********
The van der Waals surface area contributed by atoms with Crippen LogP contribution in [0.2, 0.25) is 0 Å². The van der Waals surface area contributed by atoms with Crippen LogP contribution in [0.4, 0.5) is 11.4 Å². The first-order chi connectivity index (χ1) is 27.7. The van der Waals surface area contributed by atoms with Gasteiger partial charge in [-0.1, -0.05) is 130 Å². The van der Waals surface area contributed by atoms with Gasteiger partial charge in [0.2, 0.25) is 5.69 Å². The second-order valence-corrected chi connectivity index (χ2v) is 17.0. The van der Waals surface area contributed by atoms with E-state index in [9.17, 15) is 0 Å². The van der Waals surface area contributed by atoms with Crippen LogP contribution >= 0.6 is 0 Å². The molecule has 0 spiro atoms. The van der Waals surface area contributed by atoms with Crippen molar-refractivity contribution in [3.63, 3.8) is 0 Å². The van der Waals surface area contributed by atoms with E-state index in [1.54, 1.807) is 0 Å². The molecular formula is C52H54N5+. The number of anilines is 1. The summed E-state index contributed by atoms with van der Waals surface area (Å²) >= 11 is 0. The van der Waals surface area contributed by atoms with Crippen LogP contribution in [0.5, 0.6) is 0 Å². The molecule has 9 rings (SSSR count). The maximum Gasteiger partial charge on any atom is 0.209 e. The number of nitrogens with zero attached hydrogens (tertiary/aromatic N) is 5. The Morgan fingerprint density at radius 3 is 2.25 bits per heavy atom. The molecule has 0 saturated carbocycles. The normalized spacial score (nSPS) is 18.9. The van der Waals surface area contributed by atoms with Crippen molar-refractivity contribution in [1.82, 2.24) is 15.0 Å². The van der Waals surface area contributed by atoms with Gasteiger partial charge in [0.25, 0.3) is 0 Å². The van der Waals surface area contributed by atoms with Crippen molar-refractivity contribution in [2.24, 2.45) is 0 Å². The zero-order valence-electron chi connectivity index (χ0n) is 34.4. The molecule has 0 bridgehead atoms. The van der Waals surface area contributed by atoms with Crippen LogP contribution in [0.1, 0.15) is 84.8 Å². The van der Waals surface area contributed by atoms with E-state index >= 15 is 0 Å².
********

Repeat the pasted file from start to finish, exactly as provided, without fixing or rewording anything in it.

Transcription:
The van der Waals surface area contributed by atoms with Crippen LogP contribution in [0.2, 0.25) is 0 Å². The van der Waals surface area contributed by atoms with Crippen LogP contribution in [0.4, 0.5) is 11.4 Å². The first-order chi connectivity index (χ1) is 27.7. The van der Waals surface area contributed by atoms with Gasteiger partial charge in [-0.1, -0.05) is 130 Å². The van der Waals surface area contributed by atoms with Gasteiger partial charge in [0.2, 0.25) is 5.69 Å². The second-order valence-corrected chi connectivity index (χ2v) is 17.0. The van der Waals surface area contributed by atoms with E-state index in [9.17, 15) is 0 Å². The van der Waals surface area contributed by atoms with Crippen LogP contribution >= 0.6 is 0 Å². The molecule has 0 spiro atoms. The van der Waals surface area contributed by atoms with Crippen molar-refractivity contribution in [3.63, 3.8) is 0 Å². The van der Waals surface area contributed by atoms with E-state index in [1.54, 1.807) is 0 Å². The molecular formula is C52H54N5+. The number of anilines is 1. The summed E-state index contributed by atoms with van der Waals surface area (Å²) >= 11 is 0. The van der Waals surface area contributed by atoms with Crippen LogP contribution in [0.5, 0.6) is 0 Å². The molecule has 9 rings (SSSR count). The maximum Gasteiger partial charge on any atom is 0.209 e. The number of nitrogens with zero attached hydrogens (tertiary/aromatic N) is 5. The Morgan fingerprint density at radius 3 is 2.25 bits per heavy atom. The molecule has 0 saturated carbocycles. The normalized spacial score (nSPS) is 18.9. The van der Waals surface area contributed by atoms with Crippen molar-refractivity contribution in [1.82, 2.24) is 15.0 Å². The van der Waals surface area contributed by atoms with Gasteiger partial charge in [0.25, 0.3) is 0 Å². The van der Waals surface area contributed by atoms with Crippen molar-refractivity contribution in [2.24, 2.45) is 0 Å². The zero-order valence-electron chi connectivity index (χ0n) is 34.4. The molecule has 0 bridgehead atoms. The van der Waals surface area contributed by atoms with Crippen LogP contribution in [0.1, 0.15) is 84.8 Å². The van der Waals surface area contributed by atoms with E-state index >= 15 is 0 Å².